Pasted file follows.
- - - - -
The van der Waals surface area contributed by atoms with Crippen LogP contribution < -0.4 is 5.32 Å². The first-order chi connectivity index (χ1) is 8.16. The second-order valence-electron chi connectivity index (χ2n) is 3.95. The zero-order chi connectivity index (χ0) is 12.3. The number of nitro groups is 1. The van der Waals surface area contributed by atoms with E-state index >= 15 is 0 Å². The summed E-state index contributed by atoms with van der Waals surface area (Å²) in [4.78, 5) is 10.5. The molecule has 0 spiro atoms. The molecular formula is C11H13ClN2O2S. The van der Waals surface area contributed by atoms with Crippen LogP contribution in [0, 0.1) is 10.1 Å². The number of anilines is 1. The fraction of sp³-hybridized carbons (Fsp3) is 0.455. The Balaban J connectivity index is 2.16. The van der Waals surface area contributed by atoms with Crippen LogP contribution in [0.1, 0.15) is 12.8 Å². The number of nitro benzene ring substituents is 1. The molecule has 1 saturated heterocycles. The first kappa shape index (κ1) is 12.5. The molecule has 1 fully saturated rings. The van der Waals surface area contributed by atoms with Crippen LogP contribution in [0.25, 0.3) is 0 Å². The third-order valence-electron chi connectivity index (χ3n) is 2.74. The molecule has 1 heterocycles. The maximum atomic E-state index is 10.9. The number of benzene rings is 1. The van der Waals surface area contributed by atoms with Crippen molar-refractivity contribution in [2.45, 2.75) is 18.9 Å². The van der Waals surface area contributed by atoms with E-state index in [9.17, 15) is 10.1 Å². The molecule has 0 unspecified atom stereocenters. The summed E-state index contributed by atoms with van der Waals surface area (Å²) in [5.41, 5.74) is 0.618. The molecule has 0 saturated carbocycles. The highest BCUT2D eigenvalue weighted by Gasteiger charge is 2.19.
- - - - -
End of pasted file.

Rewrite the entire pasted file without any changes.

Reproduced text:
The van der Waals surface area contributed by atoms with Crippen LogP contribution < -0.4 is 5.32 Å². The first-order chi connectivity index (χ1) is 8.16. The second-order valence-electron chi connectivity index (χ2n) is 3.95. The zero-order chi connectivity index (χ0) is 12.3. The number of nitro groups is 1. The van der Waals surface area contributed by atoms with E-state index >= 15 is 0 Å². The summed E-state index contributed by atoms with van der Waals surface area (Å²) in [4.78, 5) is 10.5. The molecule has 0 spiro atoms. The molecular formula is C11H13ClN2O2S. The van der Waals surface area contributed by atoms with Crippen LogP contribution in [0, 0.1) is 10.1 Å². The number of anilines is 1. The fraction of sp³-hybridized carbons (Fsp3) is 0.455. The Balaban J connectivity index is 2.16. The van der Waals surface area contributed by atoms with Crippen LogP contribution in [0.1, 0.15) is 12.8 Å². The number of nitro benzene ring substituents is 1. The molecule has 1 saturated heterocycles. The first kappa shape index (κ1) is 12.5. The molecule has 1 fully saturated rings. The van der Waals surface area contributed by atoms with Crippen LogP contribution in [0.25, 0.3) is 0 Å². The third-order valence-electron chi connectivity index (χ3n) is 2.74. The molecule has 1 heterocycles. The maximum atomic E-state index is 10.9. The number of benzene rings is 1. The van der Waals surface area contributed by atoms with Crippen molar-refractivity contribution in [2.45, 2.75) is 18.9 Å². The van der Waals surface area contributed by atoms with E-state index in [9.17, 15) is 10.1 Å². The molecule has 0 unspecified atom stereocenters. The summed E-state index contributed by atoms with van der Waals surface area (Å²) in [5.41, 5.74) is 0.618. The molecule has 0 saturated carbocycles. The highest BCUT2D eigenvalue weighted by Gasteiger charge is 2.19.